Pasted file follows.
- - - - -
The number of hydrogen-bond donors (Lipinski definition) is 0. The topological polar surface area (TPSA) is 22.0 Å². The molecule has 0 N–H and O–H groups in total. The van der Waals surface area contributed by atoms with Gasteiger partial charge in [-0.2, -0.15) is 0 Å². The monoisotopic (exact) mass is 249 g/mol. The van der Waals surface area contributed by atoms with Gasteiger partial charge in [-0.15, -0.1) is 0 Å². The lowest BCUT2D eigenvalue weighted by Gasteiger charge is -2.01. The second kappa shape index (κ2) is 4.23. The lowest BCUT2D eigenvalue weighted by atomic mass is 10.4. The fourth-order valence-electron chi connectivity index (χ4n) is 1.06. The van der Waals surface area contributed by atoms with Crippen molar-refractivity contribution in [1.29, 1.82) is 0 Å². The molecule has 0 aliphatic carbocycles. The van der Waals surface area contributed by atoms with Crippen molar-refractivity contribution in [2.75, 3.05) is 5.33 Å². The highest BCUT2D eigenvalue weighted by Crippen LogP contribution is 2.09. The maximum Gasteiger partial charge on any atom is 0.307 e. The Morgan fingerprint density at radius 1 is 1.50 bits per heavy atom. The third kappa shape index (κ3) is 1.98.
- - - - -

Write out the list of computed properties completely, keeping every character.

The number of hydrogen-bond donors (Lipinski definition) is 0. The topological polar surface area (TPSA) is 22.0 Å². The molecule has 0 N–H and O–H groups in total. The van der Waals surface area contributed by atoms with Gasteiger partial charge in [-0.2, -0.15) is 0 Å². The monoisotopic (exact) mass is 249 g/mol. The van der Waals surface area contributed by atoms with Gasteiger partial charge in [-0.15, -0.1) is 0 Å². The lowest BCUT2D eigenvalue weighted by Gasteiger charge is -2.01. The second kappa shape index (κ2) is 4.23. The lowest BCUT2D eigenvalue weighted by atomic mass is 10.4. The fourth-order valence-electron chi connectivity index (χ4n) is 1.06. The van der Waals surface area contributed by atoms with Crippen molar-refractivity contribution in [1.29, 1.82) is 0 Å². The molecule has 0 aliphatic carbocycles. The van der Waals surface area contributed by atoms with Crippen molar-refractivity contribution in [2.75, 3.05) is 5.33 Å². The highest BCUT2D eigenvalue weighted by Crippen LogP contribution is 2.09. The maximum Gasteiger partial charge on any atom is 0.307 e. The Morgan fingerprint density at radius 1 is 1.50 bits per heavy atom. The third kappa shape index (κ3) is 1.98.